Kullander: Two people close to me have died of cancer. They sometimes thought they’d brought it on themselves because they hadn’t led the lives they were supposed to lead, or because they weren’t paying enough attention to their bodies.

Woodman: When you’re ill is the wrong time to berate yourself. Should you blame yourself for what you may have done unconsciously? If the disease is coming from your unconscious, can you be responsible for it? When Jesus is up on the cross looking down at his executioners, he asks God to forgive them because “they know not what they do.” He’s saying that what they are doing is an unconscious act, and so God should forgive them. Forgiveness heals.

I think, in the case of cancer, we need to forgive ourselves. This won’t necessarily cure us, but it will give us a sense of peace and purpose beyond what the ego wants or thinks it wants, which is to live. The life and death of each of us is so much bigger than what the ego wants.

Kullander: How has your brush with death changed the way you live?

Woodman: I gave up my office in Toronto and no longer have a private practice. I take more time to be with my friends, to be with my husband, to be in nature. I never really saw flowers in the spring until I saw them after having had cancer. Facing death made me let go of trying to control anything. It’s the greatest relief you can imagine. Life is different now because I am not attached to outcomes. While I was sick with cancer, I prayed and prayed not to die. But then one day as I prayed, the words came out: “Thy will be done.” And that’s how I try to live now.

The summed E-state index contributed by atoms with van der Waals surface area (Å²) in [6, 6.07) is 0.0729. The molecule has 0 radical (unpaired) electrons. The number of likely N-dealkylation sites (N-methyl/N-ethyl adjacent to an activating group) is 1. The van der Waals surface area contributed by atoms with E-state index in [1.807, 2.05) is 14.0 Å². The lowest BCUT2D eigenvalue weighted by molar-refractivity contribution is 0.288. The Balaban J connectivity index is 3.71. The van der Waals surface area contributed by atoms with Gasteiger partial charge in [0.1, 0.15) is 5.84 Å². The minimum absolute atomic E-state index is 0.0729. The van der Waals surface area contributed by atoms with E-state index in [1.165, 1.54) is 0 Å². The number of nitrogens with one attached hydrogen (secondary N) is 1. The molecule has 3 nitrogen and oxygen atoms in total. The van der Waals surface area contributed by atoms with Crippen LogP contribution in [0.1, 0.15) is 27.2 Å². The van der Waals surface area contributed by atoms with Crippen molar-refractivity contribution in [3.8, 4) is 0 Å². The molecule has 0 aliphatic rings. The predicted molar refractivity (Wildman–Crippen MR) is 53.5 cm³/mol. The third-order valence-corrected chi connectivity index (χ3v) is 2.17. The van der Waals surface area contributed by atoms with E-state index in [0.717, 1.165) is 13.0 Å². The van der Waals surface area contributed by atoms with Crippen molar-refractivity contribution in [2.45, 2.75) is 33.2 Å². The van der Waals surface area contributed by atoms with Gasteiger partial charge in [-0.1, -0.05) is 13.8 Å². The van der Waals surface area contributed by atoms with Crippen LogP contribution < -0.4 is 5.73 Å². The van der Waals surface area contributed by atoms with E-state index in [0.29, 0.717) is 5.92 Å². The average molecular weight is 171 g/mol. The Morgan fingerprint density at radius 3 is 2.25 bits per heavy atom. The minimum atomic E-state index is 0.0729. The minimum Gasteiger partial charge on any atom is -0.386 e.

In Christ’s Passion he prays to God that he will not have to drink from the cup, but then, after the disciples are asleep and he’s finally alone, he says, “Thy will be done.” This is a move from ego to soul. The ego is forgotten. You give your life over to soul — to God — and what the ego wants is no longer valid.

Kullander: How do you define “soul”?

Woodman: For me soul is the eternal essence that lives in a temporal body while we are on the earth. Soul is visited periodically by a fiery spirit who drops his golden sperm into her shimmering egg, and new life is conceived. Those points of union, out of which Jung believes the self is born, become our destiny line.